People v. Lambert

Annotate this Case
[Crim. No. 12125. Court of Appeals of California, First Appellate District, Division One. November 12, 1975.]

THE PEOPLE, Plaintiff and Respondent, v. MORRIS LEE LAMBERT, Defendant and Appellant

(Opinion by The Court.)


Winslow & Schmidt and Benjamin R. Winslow, under appointment by the Court of Appeal, for Defendant and Appellant.

Evelle J. Younger, Attorney General, Jack R. Winkler, Chief Assistant Attorney General, Edward P. O'Brien, Assistant Attorney General, William D. Stein, Herbert F. Wilkinson and Morris Lenk, Deputy Attorneys General, for Plaintiff and Respondent. [52 Cal. App. 3d 908]



This is an appeal from a judgment entered after appellant was convicted by a jury of being an ex-felon in possession of a firearm in violation of section 12021 of the Penal Code and of simple assault in violation of section 240 of the Penal Code, as a lesser included offense of assault with a deadly weapon.

Appellant contends that the prosecutor committed numerous instances of misconduct and that he was prejudiced thereby. We are of the opinion that misconduct did occur in various instances, but for reasons expressed below, we feel there was no prejudice to appellant.

"'[M]isconduct' implies a dishonest act or an attempt to persuade the court or jury by use of deceptive or reprehensible methods". (People v. Asta (1967) 251 Cal. App. 2d 64, 86 [59 Cal. Rptr. 206]; see also People v. Beivelman (1968) 70 Cal. 2d 60, 75 [73 Cal. Rptr. 521, 447 P.2d 913], cert. den. 406 U.S. 971.) [1] Absent an objection to the alleged misconduct, however, and a request for an admonition, no claim of misconduct can generally be considered on appeal. (People v. Perry (1972) 7 Cal. 3d 756, 790 [103 Cal. Rptr. 161, 499 P.2d 129]; People v. Berryman (1936) 6 Cal. 2d 331, 337 [57 P.2d 136].) The claims may be considered absent an objection and request for admonition if: (1) "'the case is closely balanced and there is grave doubt of defendant's guilt, and the acts of misconduct are such as to contribute materially to the verdict,'" or (2) "'where the act done or remark made is of such a character that a harmful result cannot be obviated or cured by any retraction of counsel or instruction of the court.'" (See People v. Perry, supra, 7 Cal. 3d 756, 790, quoting from People v. Berryman, supra, 6 Cal. 2d 331, 337.)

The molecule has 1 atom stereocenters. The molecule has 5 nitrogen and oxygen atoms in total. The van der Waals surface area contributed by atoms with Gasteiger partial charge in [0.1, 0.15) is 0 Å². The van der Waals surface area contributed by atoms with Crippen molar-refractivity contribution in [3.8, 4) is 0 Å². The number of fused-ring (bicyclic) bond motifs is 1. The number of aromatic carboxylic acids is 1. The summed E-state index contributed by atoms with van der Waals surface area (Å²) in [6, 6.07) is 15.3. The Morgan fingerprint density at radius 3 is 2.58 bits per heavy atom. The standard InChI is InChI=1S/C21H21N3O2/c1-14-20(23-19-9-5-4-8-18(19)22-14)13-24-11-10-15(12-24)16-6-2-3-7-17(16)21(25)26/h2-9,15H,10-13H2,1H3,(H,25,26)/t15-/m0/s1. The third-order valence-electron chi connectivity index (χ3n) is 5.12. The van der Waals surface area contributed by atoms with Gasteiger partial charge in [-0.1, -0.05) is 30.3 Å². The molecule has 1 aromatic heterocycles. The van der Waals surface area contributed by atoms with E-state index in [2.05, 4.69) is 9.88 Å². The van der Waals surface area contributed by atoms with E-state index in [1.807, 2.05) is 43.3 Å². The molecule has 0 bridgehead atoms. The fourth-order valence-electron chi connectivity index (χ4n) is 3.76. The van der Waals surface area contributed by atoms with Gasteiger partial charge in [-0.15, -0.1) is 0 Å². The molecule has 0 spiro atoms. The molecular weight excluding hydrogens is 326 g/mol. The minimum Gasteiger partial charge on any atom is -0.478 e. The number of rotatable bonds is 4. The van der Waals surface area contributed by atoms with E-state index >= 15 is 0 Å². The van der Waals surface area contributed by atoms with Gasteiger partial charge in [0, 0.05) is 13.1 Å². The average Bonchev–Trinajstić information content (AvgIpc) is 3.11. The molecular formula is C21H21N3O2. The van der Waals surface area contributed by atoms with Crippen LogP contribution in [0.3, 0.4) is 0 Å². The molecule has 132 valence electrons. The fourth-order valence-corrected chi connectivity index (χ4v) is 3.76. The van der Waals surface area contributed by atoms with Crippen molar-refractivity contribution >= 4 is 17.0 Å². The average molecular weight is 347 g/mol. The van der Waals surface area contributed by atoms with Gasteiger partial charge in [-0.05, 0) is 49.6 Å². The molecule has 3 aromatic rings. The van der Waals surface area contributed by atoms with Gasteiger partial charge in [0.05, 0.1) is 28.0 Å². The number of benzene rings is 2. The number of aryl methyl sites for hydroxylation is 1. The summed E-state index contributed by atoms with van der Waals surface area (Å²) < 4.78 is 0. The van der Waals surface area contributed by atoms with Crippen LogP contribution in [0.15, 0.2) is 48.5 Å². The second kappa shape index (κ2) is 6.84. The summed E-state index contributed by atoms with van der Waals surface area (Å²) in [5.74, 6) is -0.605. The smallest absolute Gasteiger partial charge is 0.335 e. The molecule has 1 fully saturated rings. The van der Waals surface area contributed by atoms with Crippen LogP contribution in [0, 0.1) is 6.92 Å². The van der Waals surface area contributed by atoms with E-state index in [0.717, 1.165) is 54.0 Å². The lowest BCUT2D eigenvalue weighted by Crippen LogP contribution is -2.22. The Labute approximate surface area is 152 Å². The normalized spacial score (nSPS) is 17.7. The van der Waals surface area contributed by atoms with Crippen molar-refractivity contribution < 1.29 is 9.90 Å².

Many of appellant's contentions must be rejected on the basis of the above principles. Because there was no objection made when the prosecutor pointed out that appellant was sleeping, or when he referred in his closing argument to appellant's sleeping, no claim of misconduct can be predicated on these comments.

[2] There was also no objection to the attempted impeachment of appellant by a prior felony conviction. Absent any stipulation, such impeachment would obviously have been proper once appellant took the stand on his own behalf. (See People v. Beagle (1972) 6 Cal. 3d 441, 453-454 [99 Cal. Rptr. 313, 492 P.2d 1]; Evid. Code, § 788.) Here there [52 Cal. App. 3d 909] was a stipulation to the effect that the nature of the prior be kept from the jury during the reading of the information. It is not clear, however, whether the stipulation was intended to extend any further than the reading of the information. Defense counsel implied he wanted a broader extension, but the stipulation as ultimately formulated seemingly applied only to the reading of the information. This characterization probably explains why no objection was made when the nature of the prior was brought out on cross-examination. In light of the nature of the stipulation and the lack of an objection to the attempted impeachment, there is no cognizable misconduct which can now be challenged.

Since the impeachment was proper, there was no misconduct in referring to the nature of the prior in the prosecutor's closing argument.

Other contentions must be rejected because the conduct involved was clearly neither improper, nor prejudicial, if improper. [3] Since the prosecutor possessed several psychiatric reports which showed that appellant used heroin, it was not improper for him to inquire into a juror's potential bias due to appellant's drug usage. The prosecutor attempted on cross-examination to elicit appellant's heroin usage; thus, it is not true, as appellant claims, that there was no basis for the prosecutor's actions during the voir dire.

Although the prosecutor made a remark to defense counsel that was best left unsaid, it was made in chambers and therefore could not have prejudiced appellant in any way.

The remainder of appellant's contentions are not so lightly dismissed. Many have merit, and in addition, our review of his contentions uncovered other examples of prosecutorial misconduct. In general, the record shows a prosecutor who was often obstreperous with the trial court and whose conduct surpassed even the bounds of the non-Chesterfieldian politeness allowed prosecutors in an adversary system. (See People v. Hayes (1971) 19 Cal. App. 3d 459, 470 [96 Cal. Rptr. 879].)

There were numerous instances in which objections to the prosecutor's conduct were sustained by the trial court. Although these instances do not by themselves show misconduct, they are part of the context in which other improper comments were made. For example, during the cross-examination of Jerry Tyson, the prosecutor unfairly raised the issue of Tyson's drug usage, saying he would make an offer of proof on the [52 Cal. App. 3d 910] subject when Tyson claimed his Fifth Amendment privilege, and then proceeded to drop the matter after Tyson denied such usage. Defense counsel apparently started to object to the prosecutor's actions, but was cut off by the prosecutor, who continued with a different question.

Although no formal objection was made to the above conduct, we deem the claim of misconduct arising therefrom to be cognizable under the exceptions to the general rule.